When is novelty more likely to elicit a favorable evaluation? Building on social psychology research, which shows that mental construals influence evaluation and decision-making, and recent work on entrepreneurial storytelling, we argue that the attractiveness of novel ideas and the willingness to support them vary with the mental processes audiences use to evaluate them. We conducted a series of experiments to study how different levels of mental construals shift the evaluation outcomes. Our findings show that evaluators appreciate incremental ideas more (i.e., find them more attractive and are more willing to invest in them) when they are framed in abstract “Why” terms. Yet, we found only marginal evidence that evaluators’ appreciation of highly novel ideas increases when they are framed in concrete “How” terms. We also found that when novelty is framed in “How” terms, evaluators prefer highly novel to incremental ideas, but when novelty is framed in “Why” terms this difference disappears – suggesting that an abstract framing decreases the evaluative gap between the two ideas. Taken together, these findings indicate that the effectiveness of the linguistic frame depends on the degree of novelty of the idea under evaluation. We further show how evaluators’ familiarity with idea evaluation moderates the effectiveness of the linguistic frame. Finally, we theorize on and test for the mediating role of perceived usefulness, and positive and negative affect. Focusing on the framing of novel ideas and marrying it with construal level theory contributes to research on innovation and entrepreneurship and, more generally, impression management. Specifically, we generate novel insights into how innovators can deploy linguistic strategies to shape audiences’ perceptions of their novel ideas.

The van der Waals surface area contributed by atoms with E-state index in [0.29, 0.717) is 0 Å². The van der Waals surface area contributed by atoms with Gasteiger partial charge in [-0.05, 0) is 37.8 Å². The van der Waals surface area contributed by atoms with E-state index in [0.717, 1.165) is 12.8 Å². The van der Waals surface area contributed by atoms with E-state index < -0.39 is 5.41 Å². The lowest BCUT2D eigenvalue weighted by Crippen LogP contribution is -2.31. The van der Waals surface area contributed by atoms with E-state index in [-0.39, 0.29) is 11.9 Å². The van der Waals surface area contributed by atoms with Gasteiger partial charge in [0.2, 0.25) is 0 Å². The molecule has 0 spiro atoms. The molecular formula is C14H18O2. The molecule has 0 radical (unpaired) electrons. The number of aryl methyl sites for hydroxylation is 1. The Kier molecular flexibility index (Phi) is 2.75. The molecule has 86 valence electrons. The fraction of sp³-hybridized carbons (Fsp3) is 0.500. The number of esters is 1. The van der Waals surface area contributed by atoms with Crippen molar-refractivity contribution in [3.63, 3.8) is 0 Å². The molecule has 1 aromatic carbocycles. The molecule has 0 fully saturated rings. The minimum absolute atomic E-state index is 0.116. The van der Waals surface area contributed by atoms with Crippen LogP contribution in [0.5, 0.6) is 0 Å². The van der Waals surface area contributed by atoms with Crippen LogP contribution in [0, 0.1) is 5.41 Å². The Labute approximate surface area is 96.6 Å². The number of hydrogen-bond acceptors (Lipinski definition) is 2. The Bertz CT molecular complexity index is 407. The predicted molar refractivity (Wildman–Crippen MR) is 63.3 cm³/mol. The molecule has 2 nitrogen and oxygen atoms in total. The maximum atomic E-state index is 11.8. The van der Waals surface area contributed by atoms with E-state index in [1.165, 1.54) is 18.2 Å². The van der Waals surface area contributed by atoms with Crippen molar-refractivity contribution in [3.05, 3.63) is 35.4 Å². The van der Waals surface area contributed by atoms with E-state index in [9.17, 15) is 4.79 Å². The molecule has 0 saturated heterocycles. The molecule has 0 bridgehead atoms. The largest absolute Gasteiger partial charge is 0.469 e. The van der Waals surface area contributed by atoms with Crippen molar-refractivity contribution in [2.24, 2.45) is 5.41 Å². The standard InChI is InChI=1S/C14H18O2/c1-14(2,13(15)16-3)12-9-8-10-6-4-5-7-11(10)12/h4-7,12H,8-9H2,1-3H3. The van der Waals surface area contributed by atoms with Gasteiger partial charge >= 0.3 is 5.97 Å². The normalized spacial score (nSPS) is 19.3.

Discussant: Ariane Berthoin Antal